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Date: August 2016
Creator: Das, Shamiparna

Improving the Long-term Performance of PVC Compositions

Description: PVC are extensively applied in many fields, such as cables, pipes, vehicles, shoes, toys and infusion bags. Generally, plasticizers are blended with PVC to improve the ability of process in industrial production; however, the toxic plasticizers will gradually migrate to the surface of products and such a leakage results in brittleness of plasticized PVC and environmental pollution. In other words, humans are frequently exposed to the potential risks. According to previous researches, cross-linked PVC was proved that it was able to hinder the migration of plasticizer. Thus, in this research, we selected some commercially used cross-linking agents and employed six different tests based on mechanical, tribological and microscopy analysis in order to seek the best solution against plasticizer migration. Thus, we expected to develop a cross-linked flexible PVC which performed improved long-term performance and extended lifetime.
Date: December 2016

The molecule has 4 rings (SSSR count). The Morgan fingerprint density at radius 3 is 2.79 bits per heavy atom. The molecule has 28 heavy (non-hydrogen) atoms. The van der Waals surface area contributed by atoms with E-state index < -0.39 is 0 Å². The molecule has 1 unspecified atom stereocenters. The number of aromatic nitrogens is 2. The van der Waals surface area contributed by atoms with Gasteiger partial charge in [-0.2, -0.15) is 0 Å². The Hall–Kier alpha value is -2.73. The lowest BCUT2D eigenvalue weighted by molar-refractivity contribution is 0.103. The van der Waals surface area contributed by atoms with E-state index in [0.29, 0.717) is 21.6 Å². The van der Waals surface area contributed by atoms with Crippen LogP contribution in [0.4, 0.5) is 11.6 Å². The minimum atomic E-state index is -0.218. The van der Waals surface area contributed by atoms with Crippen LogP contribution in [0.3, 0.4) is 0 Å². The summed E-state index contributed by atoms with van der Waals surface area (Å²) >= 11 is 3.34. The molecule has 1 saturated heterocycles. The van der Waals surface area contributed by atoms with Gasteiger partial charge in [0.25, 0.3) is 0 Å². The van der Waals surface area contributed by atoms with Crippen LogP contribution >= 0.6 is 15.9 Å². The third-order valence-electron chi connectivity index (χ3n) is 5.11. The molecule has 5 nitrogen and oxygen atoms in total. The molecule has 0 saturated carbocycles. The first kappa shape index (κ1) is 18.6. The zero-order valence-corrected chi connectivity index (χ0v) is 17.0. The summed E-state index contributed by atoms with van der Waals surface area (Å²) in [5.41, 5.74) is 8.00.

Creator: Yang, Yu Chia

Sliding Friction and Wear Behavior of High Entropy Alloys at Room and Elevated Temperatures

Description: Structure-tribological property relations have been studied for five high entropy alloys (HEAs). Microhardness, room and elevated (100°C and 300°C) temperature sliding friction coefficients and wear rates were determined for five HEAs: Co0.5 Cr Cu0.5 Fe Ni1.5 Al Ti0.4; Co Cr Fe Ni Al0.25 Ti0.75; Ti V Nb Cr Al; Al0.3CoCrFeNi; and Al0.3CuCrFeNi2. Wear surfaces were characterized with scanning electron microscopy and micro-Raman spectroscopy to determine the wear mechanisms and tribochemical phases, respectively. It was determined that the two HEAs Co0.5 Cr Cu0.5 Fe Ni1.5 Al Ti0.4 and Ti V Nb Cr Al exhibit an excellent balance of high hardness, low friction coefficients and wear rates compared to 440C stainless steel, a currently used bearing steel. This was attributed to their more ductile body centered cubic (BCC) solid solution phase along with the formation of tribochemical Cr oxide and Nb oxide phases, respectively, in the wear surfaces. This study provides guidelines for fabricating novel, low-friction, and wear-resistant HEAs for potential use at room and elevated temperatures, which will help reduce energy and material losses in friction and wear applications.
Date: December 2016
Creator: Kadhim, Dheyaa